Christians, It’s What We Say And How We Say It

footWhile reading through the first three chapters of the Book of Acts I can see something amazing. The disciples plead with the people in Jerusalem to follow the risen Savior and accept forgiveness for their sins. What I do not see is the disciples pleading with others to change their behavior because it offends them. No one screams “stop behaving like Romans it is not biblical”. No, they plead for the many established cultures that had gathered around them to come into the new culture of salvation offered by Jesus and his resurrection.

I don’t see a bloc of new Christians boycotting the Jewish temple (in fact, they continuing going there seeking new converts). I do see Peter saying “turn to God and be saved so that your sins will be wiped away”. Can we see the difference? We turn to God so that our sins can be wiped away, not the other way around.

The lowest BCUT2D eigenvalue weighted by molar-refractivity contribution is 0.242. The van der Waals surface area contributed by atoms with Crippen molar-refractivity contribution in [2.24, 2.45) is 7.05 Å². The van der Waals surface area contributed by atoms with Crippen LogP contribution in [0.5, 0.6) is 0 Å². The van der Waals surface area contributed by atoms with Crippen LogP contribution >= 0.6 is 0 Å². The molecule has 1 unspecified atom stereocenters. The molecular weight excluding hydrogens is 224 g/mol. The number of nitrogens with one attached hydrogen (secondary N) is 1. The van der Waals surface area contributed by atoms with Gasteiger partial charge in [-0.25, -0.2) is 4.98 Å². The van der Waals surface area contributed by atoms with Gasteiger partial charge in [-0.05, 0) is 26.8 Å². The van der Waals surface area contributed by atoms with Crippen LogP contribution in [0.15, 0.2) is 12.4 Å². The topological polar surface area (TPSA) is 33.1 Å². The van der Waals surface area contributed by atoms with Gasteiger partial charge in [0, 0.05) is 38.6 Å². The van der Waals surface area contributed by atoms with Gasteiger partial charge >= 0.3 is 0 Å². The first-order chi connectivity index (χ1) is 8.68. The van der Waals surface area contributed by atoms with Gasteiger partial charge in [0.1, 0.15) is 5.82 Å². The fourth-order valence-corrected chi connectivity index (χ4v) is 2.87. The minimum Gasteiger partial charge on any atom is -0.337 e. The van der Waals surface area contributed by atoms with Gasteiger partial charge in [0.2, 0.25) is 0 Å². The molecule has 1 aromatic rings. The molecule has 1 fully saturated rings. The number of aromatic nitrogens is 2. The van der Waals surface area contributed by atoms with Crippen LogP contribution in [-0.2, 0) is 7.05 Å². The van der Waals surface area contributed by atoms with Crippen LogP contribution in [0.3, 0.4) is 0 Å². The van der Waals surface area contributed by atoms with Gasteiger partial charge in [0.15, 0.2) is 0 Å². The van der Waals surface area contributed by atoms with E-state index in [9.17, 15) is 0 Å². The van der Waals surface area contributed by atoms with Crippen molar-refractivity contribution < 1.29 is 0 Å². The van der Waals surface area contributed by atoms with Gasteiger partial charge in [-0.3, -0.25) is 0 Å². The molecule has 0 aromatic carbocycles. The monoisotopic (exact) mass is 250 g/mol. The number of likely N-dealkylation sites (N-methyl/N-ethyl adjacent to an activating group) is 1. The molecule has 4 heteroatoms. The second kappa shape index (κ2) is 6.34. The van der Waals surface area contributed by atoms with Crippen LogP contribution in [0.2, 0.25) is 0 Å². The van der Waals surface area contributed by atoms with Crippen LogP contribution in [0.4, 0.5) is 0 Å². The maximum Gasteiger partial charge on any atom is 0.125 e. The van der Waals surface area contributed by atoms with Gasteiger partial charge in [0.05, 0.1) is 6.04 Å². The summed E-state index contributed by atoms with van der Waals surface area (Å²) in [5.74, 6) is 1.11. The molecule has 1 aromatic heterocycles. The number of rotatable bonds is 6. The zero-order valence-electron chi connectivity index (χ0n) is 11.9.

Social media and the 24/7 news cycle is filled with our outrage about what the world is up to. We rage against all the things and people we see that might be outside of what we perceive as God’s will. “That’s a sin! You’re a sinner! Change your evil ways!” We define the earths population by their sin rather than as image bearers of God living in a fallen world.

Peter and the apostles could see the difference. They beg for the lost to be found, to be rescued. “Come as you are and receive this gift”.

We can learn a lot from the early church and its evangelism. At its core was a message of hope, not condemnation. Sure, we see sin for what it is, but at the same time we preach a message to people, living and breathing beings, that were created by our God. We say “come, be forgiven, and your heart will change”, not “change your heart so that you can be forgiven”. It is such a small change in words and perspective, but I believe it means the difference between a forever life and a forever death.


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